As a result of the conflicting laws and policies of the federal government and the various states, users of medical cannabis are faced with a host of practical challenges.
The Federal Controlled Substances Act places cannabis (including CBD, a constituent chemical) in Schedule I, the most tightly restricted category, with substantial criminal penalties for its sale and distribution and adverse implications for banking, taxation, intellectual property, and litigation. State law is subject to the primacy of federal law. For most of the 20th century, states mirrored the federal policy. Over the past two decades, however, a large majority of states have permitted the regulated distribution and possession of cannabis for medical and/or adult-use purposes. Some states permit such uses only for CBD; 21 other states (along with D.C., Guam and Puerto Rico) have comprehensive medical cannabis programs; and 8 states have authorized adult-use cannabis programs.
There are currently limited exceptions to the federal ban that help states maintain cannabis programs. Through the Cole Memoranda, a series of Department of Justice guidances, the federal government, in an exercise of its discretion, has advised that it will not prosecute cannabis offenses under the CSA if (i) the offense relates to medical cannabis; (ii) it takes place in a state which has a robust medical cannabis regulatory regime in accord with certain DOJ requirements; and (iii) the alleged offender operates in accordance with state law. If a distributor violates state law, e.g., by shipping cannabis out of state, it loses this protection.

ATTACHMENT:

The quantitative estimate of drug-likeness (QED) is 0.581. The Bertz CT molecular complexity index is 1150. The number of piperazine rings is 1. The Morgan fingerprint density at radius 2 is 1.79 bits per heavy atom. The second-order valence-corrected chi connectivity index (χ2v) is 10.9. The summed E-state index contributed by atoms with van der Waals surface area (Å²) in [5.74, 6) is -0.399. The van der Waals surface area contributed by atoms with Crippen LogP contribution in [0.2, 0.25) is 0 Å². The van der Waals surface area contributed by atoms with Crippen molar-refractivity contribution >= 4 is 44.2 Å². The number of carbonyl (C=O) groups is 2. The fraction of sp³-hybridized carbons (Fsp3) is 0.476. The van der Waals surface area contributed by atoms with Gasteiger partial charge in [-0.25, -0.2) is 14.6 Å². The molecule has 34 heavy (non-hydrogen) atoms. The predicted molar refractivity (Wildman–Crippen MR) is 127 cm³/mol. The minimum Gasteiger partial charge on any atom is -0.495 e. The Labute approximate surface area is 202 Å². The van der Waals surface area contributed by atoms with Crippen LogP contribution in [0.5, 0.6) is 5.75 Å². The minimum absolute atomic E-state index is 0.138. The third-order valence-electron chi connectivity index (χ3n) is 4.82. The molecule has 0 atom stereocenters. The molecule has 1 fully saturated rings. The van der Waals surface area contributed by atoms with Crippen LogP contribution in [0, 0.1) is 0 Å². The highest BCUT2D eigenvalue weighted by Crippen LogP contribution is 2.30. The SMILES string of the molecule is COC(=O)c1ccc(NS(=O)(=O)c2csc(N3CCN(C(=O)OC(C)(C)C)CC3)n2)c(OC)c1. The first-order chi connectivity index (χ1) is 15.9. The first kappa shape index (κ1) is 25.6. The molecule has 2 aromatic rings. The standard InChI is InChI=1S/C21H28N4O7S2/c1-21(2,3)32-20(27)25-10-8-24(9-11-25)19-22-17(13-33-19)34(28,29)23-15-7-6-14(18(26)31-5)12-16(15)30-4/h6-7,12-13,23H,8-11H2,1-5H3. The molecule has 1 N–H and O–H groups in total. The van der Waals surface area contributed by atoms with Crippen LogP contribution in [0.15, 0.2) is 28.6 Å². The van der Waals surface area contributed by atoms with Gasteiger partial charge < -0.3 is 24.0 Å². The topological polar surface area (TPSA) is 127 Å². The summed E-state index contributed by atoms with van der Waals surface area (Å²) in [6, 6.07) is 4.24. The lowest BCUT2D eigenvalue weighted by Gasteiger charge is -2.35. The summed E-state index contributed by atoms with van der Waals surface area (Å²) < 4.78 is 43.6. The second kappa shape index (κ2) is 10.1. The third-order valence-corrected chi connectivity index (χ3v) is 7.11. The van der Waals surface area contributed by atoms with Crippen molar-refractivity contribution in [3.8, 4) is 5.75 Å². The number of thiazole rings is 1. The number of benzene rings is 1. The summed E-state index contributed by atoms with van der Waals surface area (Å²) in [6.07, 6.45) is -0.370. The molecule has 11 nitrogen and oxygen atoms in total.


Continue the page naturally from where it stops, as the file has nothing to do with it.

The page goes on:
Further, Congress has enacted a series of amendments to the federal budget authorization acts for fiscal years 2015, 2016, and 2017 that prohibit the use of congressionally allocated funds by the DOJ to prosecute alleged violators of the CSA, if they acted in compliance with the laws of certain enumerated states.
Read more: Medical Cannabis in a Balkanized Legal Landscape